Implementation of EU ETS for shipping makes progress


This completes a series of other implementing and delegated acts that will allow for a timely inclusion of maritime transport emissions within the EU Emissions Trading System, as of January 2024. These acts follow the revision of the ETS Directive and MRV Maritime Regulation in the context of the Fit for 55 legislative package, which sets the EU on a path to reduce its greenhouse gas emissions by 55% by 2030 (compared to 1990).

During its 26 October meeting, the EU Climate Change Committee – gathering representatives from Member States – gave a favourable opinion to the draft implementing act on the rules concerning the administration of shipping companies by administering authorities proposed by the Commission and subject to public feedback in September 2023.  This act covers aspects related to the information to be provided by the entity responsible for compliance with ETS obligations and rules for the attribution of shipping companies to Member States authorities. The attribution list of shipping companies to Member States will be published by the Commission by 1 February 2024.

This draft act is part of a series of  implementing and delegated acts to be adopted pursuant to the Emissions Trading System (ETS) Directive and to the Monitoring, Reporting and Verification (MRV) Maritime Regulation.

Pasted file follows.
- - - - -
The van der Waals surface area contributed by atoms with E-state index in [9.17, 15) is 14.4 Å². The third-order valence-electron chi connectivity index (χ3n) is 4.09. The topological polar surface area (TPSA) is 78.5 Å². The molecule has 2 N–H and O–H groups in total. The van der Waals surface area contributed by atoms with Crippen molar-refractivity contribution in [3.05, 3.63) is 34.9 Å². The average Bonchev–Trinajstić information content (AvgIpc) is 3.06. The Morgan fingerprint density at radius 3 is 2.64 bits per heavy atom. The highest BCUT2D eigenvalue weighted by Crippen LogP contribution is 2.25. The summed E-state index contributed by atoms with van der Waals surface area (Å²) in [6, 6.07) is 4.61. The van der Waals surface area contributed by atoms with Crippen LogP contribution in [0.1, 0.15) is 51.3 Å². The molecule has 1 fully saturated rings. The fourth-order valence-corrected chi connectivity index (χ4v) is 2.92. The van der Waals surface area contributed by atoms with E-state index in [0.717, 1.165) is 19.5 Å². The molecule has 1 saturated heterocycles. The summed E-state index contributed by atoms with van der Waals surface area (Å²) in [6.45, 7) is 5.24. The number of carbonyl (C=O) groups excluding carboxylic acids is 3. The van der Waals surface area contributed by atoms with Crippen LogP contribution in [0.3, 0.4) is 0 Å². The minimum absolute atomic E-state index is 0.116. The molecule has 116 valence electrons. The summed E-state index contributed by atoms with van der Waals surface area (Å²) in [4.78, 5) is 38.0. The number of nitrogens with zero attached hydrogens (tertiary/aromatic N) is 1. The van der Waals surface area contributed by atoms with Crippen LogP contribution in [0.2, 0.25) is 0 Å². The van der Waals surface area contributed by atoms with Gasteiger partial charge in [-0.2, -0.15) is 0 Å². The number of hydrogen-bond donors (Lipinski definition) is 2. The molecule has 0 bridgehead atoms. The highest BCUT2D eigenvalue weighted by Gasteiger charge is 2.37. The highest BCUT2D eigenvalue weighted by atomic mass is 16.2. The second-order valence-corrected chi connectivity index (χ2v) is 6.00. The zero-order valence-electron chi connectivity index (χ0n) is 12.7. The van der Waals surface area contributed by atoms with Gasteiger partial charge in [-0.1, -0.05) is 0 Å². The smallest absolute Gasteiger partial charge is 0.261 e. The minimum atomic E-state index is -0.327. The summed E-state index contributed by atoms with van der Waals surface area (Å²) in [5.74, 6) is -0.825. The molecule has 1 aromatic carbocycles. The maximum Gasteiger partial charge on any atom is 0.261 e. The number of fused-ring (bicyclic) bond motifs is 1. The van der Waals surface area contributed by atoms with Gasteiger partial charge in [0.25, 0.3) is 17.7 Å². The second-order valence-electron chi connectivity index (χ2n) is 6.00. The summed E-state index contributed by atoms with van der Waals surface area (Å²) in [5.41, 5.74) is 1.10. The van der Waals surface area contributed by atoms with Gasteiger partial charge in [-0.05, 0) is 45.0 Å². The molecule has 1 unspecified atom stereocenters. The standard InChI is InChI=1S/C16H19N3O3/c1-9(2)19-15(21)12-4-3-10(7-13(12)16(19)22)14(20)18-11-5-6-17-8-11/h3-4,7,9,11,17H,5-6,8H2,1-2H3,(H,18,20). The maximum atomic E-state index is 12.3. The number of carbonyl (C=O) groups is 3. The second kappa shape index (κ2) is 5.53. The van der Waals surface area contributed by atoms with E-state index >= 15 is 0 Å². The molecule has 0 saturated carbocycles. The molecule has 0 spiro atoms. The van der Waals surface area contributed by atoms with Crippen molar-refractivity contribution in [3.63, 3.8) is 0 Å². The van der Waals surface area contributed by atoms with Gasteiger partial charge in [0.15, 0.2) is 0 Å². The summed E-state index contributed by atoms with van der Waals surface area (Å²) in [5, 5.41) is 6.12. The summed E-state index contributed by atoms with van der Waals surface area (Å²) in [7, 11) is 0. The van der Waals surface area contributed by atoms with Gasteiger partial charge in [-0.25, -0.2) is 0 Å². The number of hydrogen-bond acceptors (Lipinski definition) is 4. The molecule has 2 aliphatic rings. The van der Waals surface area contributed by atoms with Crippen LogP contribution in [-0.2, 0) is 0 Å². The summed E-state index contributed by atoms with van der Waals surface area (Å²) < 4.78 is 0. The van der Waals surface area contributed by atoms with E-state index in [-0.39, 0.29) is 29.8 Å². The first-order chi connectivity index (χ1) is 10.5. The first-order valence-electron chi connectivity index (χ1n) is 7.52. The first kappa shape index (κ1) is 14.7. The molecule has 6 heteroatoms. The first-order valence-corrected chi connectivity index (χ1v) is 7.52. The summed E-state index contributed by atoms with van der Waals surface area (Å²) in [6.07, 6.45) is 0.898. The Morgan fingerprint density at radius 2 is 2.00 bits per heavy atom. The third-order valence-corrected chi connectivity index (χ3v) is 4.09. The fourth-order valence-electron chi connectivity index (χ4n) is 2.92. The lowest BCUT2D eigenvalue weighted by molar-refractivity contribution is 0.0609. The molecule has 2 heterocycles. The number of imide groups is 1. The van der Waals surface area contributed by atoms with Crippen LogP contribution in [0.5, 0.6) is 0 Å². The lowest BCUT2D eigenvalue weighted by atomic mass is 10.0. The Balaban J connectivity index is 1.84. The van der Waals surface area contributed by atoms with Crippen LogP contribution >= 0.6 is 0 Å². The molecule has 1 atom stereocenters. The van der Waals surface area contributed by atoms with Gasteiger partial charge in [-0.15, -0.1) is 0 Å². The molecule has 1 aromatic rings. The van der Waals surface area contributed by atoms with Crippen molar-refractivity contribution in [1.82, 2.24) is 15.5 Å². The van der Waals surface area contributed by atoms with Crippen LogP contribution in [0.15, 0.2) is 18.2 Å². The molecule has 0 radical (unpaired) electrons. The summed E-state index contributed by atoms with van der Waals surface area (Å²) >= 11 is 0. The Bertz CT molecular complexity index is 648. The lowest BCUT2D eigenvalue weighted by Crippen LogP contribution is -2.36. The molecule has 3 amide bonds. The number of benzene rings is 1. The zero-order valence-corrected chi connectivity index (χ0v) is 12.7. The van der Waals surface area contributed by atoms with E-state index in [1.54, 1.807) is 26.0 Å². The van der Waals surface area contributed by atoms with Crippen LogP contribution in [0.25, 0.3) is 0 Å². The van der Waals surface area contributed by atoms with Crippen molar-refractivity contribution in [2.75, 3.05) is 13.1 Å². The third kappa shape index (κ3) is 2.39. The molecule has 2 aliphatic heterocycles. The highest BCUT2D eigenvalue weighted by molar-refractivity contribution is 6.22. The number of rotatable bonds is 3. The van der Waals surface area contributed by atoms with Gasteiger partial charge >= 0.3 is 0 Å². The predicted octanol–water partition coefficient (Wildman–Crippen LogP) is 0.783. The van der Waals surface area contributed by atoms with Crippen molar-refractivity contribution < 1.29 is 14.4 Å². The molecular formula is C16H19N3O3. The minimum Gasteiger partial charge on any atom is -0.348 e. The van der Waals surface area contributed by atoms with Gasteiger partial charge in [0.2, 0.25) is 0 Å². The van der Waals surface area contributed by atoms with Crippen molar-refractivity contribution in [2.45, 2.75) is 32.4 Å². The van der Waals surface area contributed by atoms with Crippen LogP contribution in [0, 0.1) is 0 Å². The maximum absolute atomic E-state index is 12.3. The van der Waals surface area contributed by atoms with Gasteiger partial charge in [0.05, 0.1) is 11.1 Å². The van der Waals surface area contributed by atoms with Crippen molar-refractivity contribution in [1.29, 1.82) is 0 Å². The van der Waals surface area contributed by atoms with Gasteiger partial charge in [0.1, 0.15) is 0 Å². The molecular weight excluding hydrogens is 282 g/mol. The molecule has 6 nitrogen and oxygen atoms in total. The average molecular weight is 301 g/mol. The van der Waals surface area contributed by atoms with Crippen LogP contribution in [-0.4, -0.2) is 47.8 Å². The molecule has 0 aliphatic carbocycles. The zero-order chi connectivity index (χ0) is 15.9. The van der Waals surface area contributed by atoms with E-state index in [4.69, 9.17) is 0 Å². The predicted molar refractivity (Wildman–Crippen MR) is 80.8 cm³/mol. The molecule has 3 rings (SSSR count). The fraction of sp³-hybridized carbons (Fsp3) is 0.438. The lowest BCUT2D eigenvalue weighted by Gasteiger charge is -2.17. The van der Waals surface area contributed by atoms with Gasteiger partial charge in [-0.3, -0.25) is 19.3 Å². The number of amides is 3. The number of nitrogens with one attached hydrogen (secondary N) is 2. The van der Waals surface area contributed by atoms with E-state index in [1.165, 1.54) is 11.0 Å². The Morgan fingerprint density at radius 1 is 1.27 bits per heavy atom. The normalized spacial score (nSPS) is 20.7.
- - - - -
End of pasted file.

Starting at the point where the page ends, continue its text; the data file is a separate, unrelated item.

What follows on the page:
Earlier this month, the Committee also voted in favour of a draft implementing act that lays down the templates for emissions monitoring and reporting by shipping companies.

These two acts are now pending formal adoption by the Commission and publication in the Official Journal.

In late October and following a favourable opinion of the EU Climate Change Committee, the Commission adopted an implementing act that identifies neighbouring container transhipment ports, as part of a measure addressing the risk of evasive port calls and relocation of transhipment activities outside EU ports. Evasive practices will also be closely monitored by the Commission. Where appropriate, the Commission will propose further measures to address this.

Furthermore, three other pieces of the puzzle were adopted by the Commission this month. Three delegated acts spell out detailed rules for the monitoring of greenhouse gas emissions, for the submission of aggregated emissions data at company level, and for verification and accreditation activities.

These delegated acts have now been submitted to the European Parliament and Council for scrutiny. Provided that these institutions do not raise any objections within two months, they will be published in the Official Journal and enter into force by the end of the year.

All the above developments, combined with ongoing outreach activities by the Commission with the support of the European Maritime Safety Agency, will provide regulatory certainty for the shipping sector and ensure a timely and smooth inclusion within the EU ETS.

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